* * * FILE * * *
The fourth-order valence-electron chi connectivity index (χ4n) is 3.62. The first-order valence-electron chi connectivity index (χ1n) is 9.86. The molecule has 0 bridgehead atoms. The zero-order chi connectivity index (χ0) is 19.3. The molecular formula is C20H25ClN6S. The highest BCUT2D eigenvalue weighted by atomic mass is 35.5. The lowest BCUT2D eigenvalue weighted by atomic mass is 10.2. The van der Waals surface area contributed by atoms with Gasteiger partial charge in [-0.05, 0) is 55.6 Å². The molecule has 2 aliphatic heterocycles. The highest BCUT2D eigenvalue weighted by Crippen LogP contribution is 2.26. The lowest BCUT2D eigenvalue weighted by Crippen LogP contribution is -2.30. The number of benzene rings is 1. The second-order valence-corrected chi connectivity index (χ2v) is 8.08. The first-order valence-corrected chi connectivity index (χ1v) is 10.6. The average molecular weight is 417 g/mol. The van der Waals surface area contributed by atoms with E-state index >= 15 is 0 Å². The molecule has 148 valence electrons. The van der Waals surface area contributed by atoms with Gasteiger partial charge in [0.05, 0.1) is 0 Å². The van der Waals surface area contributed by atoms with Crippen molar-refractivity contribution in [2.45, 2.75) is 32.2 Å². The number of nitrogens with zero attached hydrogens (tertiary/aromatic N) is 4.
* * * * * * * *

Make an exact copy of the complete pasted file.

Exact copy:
The fourth-order valence-electron chi connectivity index (χ4n) is 3.62. The first-order valence-electron chi connectivity index (χ1n) is 9.86. The molecule has 0 bridgehead atoms. The zero-order chi connectivity index (χ0) is 19.3. The molecular formula is C20H25ClN6S. The highest BCUT2D eigenvalue weighted by atomic mass is 35.5. The lowest BCUT2D eigenvalue weighted by atomic mass is 10.2. The van der Waals surface area contributed by atoms with Gasteiger partial charge in [-0.05, 0) is 55.6 Å². The molecule has 2 aliphatic heterocycles. The highest BCUT2D eigenvalue weighted by Crippen LogP contribution is 2.26. The lowest BCUT2D eigenvalue weighted by Crippen LogP contribution is -2.30. The number of benzene rings is 1. The second-order valence-corrected chi connectivity index (χ2v) is 8.08. The first-order valence-corrected chi connectivity index (χ1v) is 10.6. The average molecular weight is 417 g/mol. The van der Waals surface area contributed by atoms with E-state index >= 15 is 0 Å². The molecule has 148 valence electrons. The van der Waals surface area contributed by atoms with Gasteiger partial charge in [0.05, 0.1) is 0 Å². The van der Waals surface area contributed by atoms with Crippen molar-refractivity contribution in [2.45, 2.75) is 32.2 Å². The number of nitrogens with zero attached hydrogens (tertiary/aromatic N) is 4.